Somebody Say Grace

Published by davisadmin on

“And of His fullness, we have all received, and grace for grace.” — John 1:16, NKJV


You’re gathered around the dinner table, and before anyone puts a bite of food in their mouth, you hear the phrase, “Somebody say grace.”

Saying grace is the most important part of the meal, for it’s a time when we thank God for the provisions He has given us.

As a child, I can remember being taught this simple blessing —

God is great, and God is good.

Let us thank Him for our food.

Bow our heads; let’s all be fed.

Give us, Lord, our daily bread.

Amen. (Author unknown) But guess what? When I Googled this blessing to see who the author was, I didn’t find these words. This is what I found —

God is great, and God is good.

And we thank God for our food.

By God’s hand, we must be fed.

Give us, Lord, our daily bread.

Amen. (Author unknown) Is it possible that I have been saying it wrong all these years? That I taught my children the wrong words? And now, they’ll teach their children what they learned?

Or could it be a case of Ebonics, where, down through the years, this blessing conformed to what a person heard versus what they could read?

Well, it doesn’t matter what version you learned; as long as it comes from a grateful heart, God will accept it.

However, let’s change positions. Instead of us offering grace unto God showing our gratitude for what He has provided, put yourself on the receiving end of grace.

Grace. The unmerited favor of God. Simply put, grace is receiving a gift from God that we don’t deserve.

In the Online Blue Letter Bible, a word search reveals that grace occurs 148 times in 137 verses in the New King James translation of the Bible.

Verses such as — “And Noah found grace in the eyes of the Lord.” (Genesis 6:8)

“And He said to me, ‘My grace is sufficient for you, for My strength is made perfect in weakness.’” (2 Corinthians 12:9)

And here’s another one, “Let us, therefore, come boldly to the throne of grace, that we may obtain mercy and find grace to help in time of need.” (Hebrews 4:16) — these verses offer us passage to one of the many facets of God.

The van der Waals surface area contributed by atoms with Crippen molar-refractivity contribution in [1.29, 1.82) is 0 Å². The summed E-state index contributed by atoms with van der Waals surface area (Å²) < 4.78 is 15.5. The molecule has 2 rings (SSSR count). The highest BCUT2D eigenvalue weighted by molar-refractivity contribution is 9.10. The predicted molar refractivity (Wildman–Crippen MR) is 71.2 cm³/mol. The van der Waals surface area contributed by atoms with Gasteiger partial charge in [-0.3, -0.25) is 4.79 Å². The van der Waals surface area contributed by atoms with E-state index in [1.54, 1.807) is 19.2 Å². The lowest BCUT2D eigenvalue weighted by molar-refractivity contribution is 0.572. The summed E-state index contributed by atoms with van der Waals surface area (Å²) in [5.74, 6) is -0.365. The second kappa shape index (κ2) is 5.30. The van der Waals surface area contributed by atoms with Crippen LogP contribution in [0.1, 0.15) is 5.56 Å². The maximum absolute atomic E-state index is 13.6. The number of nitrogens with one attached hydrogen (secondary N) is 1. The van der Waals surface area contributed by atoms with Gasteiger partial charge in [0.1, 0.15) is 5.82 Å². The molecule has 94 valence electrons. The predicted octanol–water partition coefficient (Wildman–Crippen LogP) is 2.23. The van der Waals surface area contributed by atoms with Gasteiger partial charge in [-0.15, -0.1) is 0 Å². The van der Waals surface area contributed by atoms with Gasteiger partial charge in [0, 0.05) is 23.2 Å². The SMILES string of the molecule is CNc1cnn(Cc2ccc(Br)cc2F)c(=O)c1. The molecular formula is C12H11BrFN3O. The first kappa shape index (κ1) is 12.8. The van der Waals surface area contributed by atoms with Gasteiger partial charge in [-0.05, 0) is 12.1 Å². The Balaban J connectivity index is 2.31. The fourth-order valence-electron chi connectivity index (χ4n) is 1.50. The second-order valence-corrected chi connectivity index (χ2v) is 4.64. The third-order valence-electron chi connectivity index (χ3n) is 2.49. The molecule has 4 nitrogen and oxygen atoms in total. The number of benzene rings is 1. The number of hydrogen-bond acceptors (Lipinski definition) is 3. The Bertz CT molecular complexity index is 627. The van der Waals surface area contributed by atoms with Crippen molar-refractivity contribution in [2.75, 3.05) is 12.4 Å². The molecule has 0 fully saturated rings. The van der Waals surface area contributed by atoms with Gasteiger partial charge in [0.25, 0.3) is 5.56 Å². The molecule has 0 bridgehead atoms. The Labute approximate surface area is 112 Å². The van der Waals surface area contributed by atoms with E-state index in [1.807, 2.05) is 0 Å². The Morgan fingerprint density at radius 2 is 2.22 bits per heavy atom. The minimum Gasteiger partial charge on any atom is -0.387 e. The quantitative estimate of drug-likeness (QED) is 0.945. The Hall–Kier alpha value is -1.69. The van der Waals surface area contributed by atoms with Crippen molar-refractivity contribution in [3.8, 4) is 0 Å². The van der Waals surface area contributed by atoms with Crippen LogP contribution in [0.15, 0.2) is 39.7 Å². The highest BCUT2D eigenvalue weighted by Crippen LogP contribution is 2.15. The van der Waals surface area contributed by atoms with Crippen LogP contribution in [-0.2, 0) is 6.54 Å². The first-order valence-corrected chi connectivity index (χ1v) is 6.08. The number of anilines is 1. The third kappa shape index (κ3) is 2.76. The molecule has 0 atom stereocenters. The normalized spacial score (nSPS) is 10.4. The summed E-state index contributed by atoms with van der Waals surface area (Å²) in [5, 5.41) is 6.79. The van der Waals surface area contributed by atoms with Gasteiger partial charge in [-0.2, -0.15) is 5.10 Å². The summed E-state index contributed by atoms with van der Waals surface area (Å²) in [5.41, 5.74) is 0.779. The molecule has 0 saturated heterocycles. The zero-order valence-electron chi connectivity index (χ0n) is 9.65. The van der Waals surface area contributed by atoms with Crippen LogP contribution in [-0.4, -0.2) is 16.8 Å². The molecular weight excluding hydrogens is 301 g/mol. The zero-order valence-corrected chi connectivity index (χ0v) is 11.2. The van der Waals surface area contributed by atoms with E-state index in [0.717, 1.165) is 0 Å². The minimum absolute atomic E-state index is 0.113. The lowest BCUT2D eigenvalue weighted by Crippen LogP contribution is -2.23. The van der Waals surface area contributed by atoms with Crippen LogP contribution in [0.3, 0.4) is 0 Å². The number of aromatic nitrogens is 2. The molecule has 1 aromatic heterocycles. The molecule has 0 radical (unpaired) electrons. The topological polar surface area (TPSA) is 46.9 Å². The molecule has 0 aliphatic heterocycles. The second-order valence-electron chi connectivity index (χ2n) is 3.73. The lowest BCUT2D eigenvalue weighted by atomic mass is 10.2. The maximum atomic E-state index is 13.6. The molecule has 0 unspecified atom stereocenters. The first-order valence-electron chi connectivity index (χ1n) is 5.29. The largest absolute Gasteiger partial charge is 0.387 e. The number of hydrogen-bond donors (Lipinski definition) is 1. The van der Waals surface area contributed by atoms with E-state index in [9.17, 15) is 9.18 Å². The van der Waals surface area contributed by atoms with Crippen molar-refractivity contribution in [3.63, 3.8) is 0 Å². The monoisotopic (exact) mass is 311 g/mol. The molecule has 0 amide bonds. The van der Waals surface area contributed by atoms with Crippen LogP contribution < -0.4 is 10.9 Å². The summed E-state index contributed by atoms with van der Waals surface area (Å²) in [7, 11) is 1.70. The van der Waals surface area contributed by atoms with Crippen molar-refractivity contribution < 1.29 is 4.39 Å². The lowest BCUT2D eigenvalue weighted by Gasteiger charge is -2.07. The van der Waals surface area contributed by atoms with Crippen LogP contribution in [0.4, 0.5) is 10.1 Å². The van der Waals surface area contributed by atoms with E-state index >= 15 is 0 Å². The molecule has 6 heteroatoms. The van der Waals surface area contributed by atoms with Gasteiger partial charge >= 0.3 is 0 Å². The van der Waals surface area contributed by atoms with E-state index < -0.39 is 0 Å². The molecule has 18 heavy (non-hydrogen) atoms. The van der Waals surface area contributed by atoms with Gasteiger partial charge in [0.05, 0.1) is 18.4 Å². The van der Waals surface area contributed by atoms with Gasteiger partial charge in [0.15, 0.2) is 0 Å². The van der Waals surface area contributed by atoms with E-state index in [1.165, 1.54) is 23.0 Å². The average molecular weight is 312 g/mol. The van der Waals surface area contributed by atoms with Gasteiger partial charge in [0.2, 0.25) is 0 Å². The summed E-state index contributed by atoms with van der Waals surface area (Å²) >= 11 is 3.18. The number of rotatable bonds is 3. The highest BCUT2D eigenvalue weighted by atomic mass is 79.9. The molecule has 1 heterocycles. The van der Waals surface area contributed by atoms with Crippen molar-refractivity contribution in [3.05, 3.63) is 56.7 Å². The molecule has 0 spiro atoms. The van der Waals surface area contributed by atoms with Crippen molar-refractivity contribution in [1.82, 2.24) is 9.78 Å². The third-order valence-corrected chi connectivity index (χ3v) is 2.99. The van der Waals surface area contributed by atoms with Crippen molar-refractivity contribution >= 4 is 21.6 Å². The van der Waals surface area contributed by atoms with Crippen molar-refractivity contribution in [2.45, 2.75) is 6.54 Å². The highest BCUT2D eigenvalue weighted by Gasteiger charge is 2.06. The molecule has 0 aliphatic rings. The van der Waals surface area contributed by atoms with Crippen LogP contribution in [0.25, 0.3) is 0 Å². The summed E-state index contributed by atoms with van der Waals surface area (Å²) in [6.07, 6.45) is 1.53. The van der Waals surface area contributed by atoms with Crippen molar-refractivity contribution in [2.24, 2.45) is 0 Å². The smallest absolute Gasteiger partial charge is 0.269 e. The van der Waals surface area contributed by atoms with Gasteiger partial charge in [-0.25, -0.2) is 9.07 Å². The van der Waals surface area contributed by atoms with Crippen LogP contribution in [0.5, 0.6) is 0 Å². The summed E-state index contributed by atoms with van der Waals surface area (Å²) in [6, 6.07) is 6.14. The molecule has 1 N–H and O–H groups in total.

It is grace for grace.

The Amplified Translation of our scripture for today reads, “For out of His fullness [the superabundance of His grace and truth] we have all received grace upon grace [spiritual blessing upon spiritual blessing, favor upon favor, and gift heaped upon gift].”

John’s testimony was an affirmation that Jesus does not lack in any area. He is a reservoir that never runs dry. No matter how much we receive of Him, we can never deplete or exhaust His reserve.

If you continuously go to an ATM to withdraw money and never make a deposit, sooner or later, your funds are going to run out. Well, it’s not that way with Jesus. Through Christ, God will supply all of our needs according to His riches in glory. (Philippians 4:19) The only thing we’re required to put in or deposit is faith and trust. Faith and trust are two keys on the keychain that unlock the treasure chest filled with treasures.

No matter how many times you may need healing, it’s available to you each time you pray.

No matter how many times you may need a breakthrough, the God of the breakthrough is available to you every time you pray.

No matter how many times you may need a financial blessing, it’s yours for the asking.

If you trust and believe, you will receive in God’s perfect timing.

Today, Christ is offering you grace for grace.

So, we bow our heads, as we all are fed.



Join me next week for more Coffee on The Couch.